Also note that moodledata/lang/fr/report_dylan.php will look like:

include_once($CFG->langdir . '/en/report_dylan.php');
class strings_fr_report_capability extends strings_en_report_capability {
    protected static $helper = lang_helper_fr::get(); // Get singleton instance.
    public function howmanyroads() { return 'Combien de rue ...'; }
    // etc.

And moodledata/lang/fr_ca/report_dylan.php is:

include_once($CFG->langdir . '/fr/report_dylan.php');
class strings_fr_ca_report_capability extends strings_en_report_capability {

Using that runtime format

Then, string_manager() becomes:

class string_manager {
    protected $stringclasses = array();
    public function get_string($identifier, $component = '', $a = null) {
        $component = $this->fix_legacy_component_names($component);
        $this->get_string_class(current_language(), $component)->$identifier($a);
    protected function get_string_class($lang, $component) {
        global $CFG;
        if (!isset($this->stringclasses[$lang][$component])) {
            $this->stringclasses[$lang][$component] = 
                    $this->load_string_class($lang, $component)();
        return $this->stringclasses[$lang][$component];
    protected function load_string_class($lang, $component) {
        $file = "$CFG->langdir/$lang/$component.php";
        $class = "strings_{$lang}_{$component}";
        if ($CFG->langediting && !$this->is_up_to_date($file)) {
            compile_lang_strings($lang, $component);
        if (!is_readable($file)) {
            return new strings_base(); // See below.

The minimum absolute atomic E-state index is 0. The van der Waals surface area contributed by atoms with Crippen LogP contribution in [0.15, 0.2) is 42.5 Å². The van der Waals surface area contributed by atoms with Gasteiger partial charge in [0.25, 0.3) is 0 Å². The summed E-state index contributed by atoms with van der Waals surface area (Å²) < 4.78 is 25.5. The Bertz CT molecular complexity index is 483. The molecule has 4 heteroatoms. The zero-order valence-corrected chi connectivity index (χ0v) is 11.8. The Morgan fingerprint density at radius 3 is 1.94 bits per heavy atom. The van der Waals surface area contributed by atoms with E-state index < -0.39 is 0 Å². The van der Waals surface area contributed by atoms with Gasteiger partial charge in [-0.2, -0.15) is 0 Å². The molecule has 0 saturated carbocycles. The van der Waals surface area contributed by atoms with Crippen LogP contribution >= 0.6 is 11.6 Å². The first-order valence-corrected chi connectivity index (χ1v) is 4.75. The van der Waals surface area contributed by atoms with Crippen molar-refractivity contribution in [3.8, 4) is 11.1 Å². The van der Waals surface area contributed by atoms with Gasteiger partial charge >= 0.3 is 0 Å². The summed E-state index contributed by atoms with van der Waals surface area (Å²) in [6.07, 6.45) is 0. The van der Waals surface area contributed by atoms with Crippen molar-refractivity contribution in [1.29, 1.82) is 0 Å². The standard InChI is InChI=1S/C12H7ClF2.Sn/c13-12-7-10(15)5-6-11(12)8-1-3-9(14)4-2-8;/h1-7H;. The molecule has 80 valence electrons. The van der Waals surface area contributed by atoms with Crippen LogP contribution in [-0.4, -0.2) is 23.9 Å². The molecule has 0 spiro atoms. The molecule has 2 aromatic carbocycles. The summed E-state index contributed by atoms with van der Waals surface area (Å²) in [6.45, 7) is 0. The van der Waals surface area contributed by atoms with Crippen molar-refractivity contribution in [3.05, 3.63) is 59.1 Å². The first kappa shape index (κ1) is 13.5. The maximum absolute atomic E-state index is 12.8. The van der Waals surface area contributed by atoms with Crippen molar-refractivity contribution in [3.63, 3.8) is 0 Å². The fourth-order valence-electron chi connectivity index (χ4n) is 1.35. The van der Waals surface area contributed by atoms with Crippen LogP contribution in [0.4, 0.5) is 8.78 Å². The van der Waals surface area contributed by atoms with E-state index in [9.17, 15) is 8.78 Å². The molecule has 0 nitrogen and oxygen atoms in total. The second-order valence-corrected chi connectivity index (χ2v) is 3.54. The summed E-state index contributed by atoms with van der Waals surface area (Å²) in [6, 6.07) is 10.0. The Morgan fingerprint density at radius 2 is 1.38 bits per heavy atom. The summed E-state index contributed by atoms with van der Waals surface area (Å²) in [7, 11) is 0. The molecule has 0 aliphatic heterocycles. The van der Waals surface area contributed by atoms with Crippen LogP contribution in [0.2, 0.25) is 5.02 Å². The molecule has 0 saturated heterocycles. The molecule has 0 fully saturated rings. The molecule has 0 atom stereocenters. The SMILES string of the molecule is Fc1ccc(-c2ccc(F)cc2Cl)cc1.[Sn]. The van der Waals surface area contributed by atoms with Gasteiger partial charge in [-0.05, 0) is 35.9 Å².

if (!class_exists()) {
            throw new coding_exception($file . ' did not define the ' . $class .
                    'class. There must be a bug in compile_lang_strings.');
        return new $class();
    // A few other methods omitted.

Note that if you have a developer/translator flag on ($CFG->langediting) then is_up_to_date checks various file timestamps, so that lang files can automatically be recompiled as needed for those people, without hurting runtime performance for production sites.

As a final bit of magic, we have

class strings_base {
    public function __call($name, $arguments) {
        return "[[$name]]";

Remember that the strings_en_report_capability inherited form this. This gives us our classing missing string fallback. Also:

class lang_helper_en {
    private static $inst = null;
    public static get() {
        if (!$inst) {
            $inst = new lang_helper_en();
        return $inst;
    public function quant($number, $singular, $plural = '') {
        if ($number = 1) {
            return "$number $singular";
        } else if ($plural) {
            return "$number $plural";
        } else {
            return "$number {$singular}s";
    // Other helper functions.


I think this gives us the fastest possible runtime performance (particularly when combined with a PHP accelerator. Of course, it leaves open the following problems:

  • what string format do translators to edit? (I suggest we copy the maketext format.)
  • can we write the compile_lang_strings function?

See also